|Publisher: Amju Games Genre: Sports|
|Min OS X: Any Version|
Amju Supergolf's funky soundtrack is nostalgic for anyone who grew up in the 80's at the local video arcade. The gameplay is rather simplistic, and like other golf games, the object is to sink the ball in the hole. But herein lies the rub, Amju Supergolf is not only about getting the ball in the hole, but also picking up extras along the way, and helping Amju the farmgirl (the main character of the game) *bonk* some animals in the process. Most hardcore gamers will find the game a little slow, but for those that are still young at heart (or just young) and enjoy a game that does not interfere with your social life, Amju Supergolf makes a fine addition.
There is one or two player available for play. If you choose the 2 player, Amju's little sister Marin joins in the fun. Half the size of her sister with pigtails and a seemingly caffeinated personality, she bee-bops around waiting for her turn to swing the club. The beginning of the game starts with variables for the characters, including Power, Drive and Accuracy. After completing the hole, the winner receives a little boost in some of the fields, so the longer you play (and the more holes you win if in 2 player mode) the better the player becomes. There is also a chance of knocking your ball off the field of play and into the eternal blue sky below, so some careful aiming and choice of power will keep the player on the "green" and out of trouble. The player starts with 3 turns, and once all of them are lost, the game is over.
3D-ville and the Physics effectThe game uses a 3D landscape, with the ability to zoom in, out and rotate around. Although the graphics are not something to write home about, they work well for the game. Most of the graphics are simplistic in nature using polygons. There is very little detail, and the skins are rather rudimentary. Still, for the the author Jason Colman's 2nd attempt at a game, it is very well done. Checkered patterns are used to cover most of the landscape which gives the player an idea of distance and angle of walls. Moving the camera angle around helps alleviate some of the sight problems, and the ability to use the arrow keys for this purpose makes it much easier than having to click on the camera mode every-time. I did manage a few peeves about the game, one being the fact that after every shot, the player is lined up directly facing the hole, even if there is a wall in the way or the course meanders off in some other direction. If your ball falls close to an object like a tree or a wall, it is very hard to see where you are aiming. The controls seemed to hang every so often, nothing dramatic, just a slight pause, of course the game was only tested on 2 machines, one, a dual 1.33ghz G4 QS with a Radeon 8500, and the other a 1ghz G4 iBook with a Radeon 9200, so the experience could be attributed to slower graphics cards.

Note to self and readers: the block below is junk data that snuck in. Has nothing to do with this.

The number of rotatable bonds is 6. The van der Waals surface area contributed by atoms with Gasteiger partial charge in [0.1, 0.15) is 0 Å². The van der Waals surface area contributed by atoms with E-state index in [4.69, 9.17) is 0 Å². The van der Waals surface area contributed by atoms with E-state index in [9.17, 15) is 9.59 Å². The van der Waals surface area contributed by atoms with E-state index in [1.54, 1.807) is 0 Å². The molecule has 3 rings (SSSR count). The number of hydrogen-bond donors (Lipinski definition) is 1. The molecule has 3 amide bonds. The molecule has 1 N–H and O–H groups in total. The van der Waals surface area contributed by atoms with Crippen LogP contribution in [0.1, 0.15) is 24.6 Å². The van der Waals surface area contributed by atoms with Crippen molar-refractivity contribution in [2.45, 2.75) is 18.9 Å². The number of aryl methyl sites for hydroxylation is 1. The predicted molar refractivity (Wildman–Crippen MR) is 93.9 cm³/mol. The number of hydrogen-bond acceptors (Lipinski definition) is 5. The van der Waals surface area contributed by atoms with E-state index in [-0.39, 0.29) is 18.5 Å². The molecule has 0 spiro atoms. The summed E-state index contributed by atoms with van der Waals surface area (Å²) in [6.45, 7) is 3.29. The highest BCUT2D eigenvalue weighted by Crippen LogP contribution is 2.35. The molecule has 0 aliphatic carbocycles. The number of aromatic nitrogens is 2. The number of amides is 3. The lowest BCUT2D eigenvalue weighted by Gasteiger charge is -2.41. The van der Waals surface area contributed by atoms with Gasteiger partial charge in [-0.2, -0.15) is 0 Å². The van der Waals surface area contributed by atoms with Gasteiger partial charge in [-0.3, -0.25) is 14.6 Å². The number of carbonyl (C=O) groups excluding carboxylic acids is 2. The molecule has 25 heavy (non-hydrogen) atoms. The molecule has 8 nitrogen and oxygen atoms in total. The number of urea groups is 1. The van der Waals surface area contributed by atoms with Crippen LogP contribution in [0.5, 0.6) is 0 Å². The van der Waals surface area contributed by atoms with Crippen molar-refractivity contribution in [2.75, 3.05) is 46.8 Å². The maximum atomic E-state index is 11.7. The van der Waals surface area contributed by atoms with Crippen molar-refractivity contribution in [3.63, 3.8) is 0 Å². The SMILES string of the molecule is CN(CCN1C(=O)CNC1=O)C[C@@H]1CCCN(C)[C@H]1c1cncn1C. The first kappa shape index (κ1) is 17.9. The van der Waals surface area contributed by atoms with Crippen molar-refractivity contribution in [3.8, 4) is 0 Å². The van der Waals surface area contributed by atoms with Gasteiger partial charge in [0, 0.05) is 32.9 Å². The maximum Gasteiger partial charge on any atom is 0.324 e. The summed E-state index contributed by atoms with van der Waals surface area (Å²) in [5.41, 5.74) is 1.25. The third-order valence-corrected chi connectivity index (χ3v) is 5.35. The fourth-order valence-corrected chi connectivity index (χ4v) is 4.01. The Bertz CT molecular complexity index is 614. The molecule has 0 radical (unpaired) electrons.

The physics of the game engine are not for those seeking realistic ball movement, and you are limited to only one club, so if you are a sand wedge junkie, you're out of luck. With 36 playable holes on 2 different courses, each with its own unique spin, the game will keep you entertained for a few hours. This reviewer managed to complete the game in about 4 hours with little effort, but some holes took a few tries to pass, while others were just a lot of fun to try over and over again
Fore!There are a few ways to gain more balls during game play. One is to collect all the hearts on the course. The other, which was my favorite, was to hit the animals with the golf ball. This is done by first hitting the pen, located somewhere on the course, with the ball which in return releases the animals and then the fun begins! After you manage to hit the animals, a star appears and you must then manage to hit the star with the ball to pick up the extra turn. The animals can also be frozen by finding the small blue banana shaped icon usually within striking distance of the pen. Some obstacles on the course do make things harder. Hit a tree and your ball careens off course, and speaking from experience, it usually ends up disappearing into the vast blue below. Rotating and moving landscapes make it harder to hit what you are aiming for, and the different level heights of the course are probably the hardest to compensate for (with the use of only one club and a specific allowable trajectory height), making me wish for that darn sand wedge.
My suggestion for the game, if you have kids in the house, is that they will love it! The simplicity of the game and easy to grasp controls will have them feeling like Tiger in a matter of minutes. If you are a hardcore gamer, you will probably bore of the game after a few holes and turn to a more formidable game for a quick pick-me-up.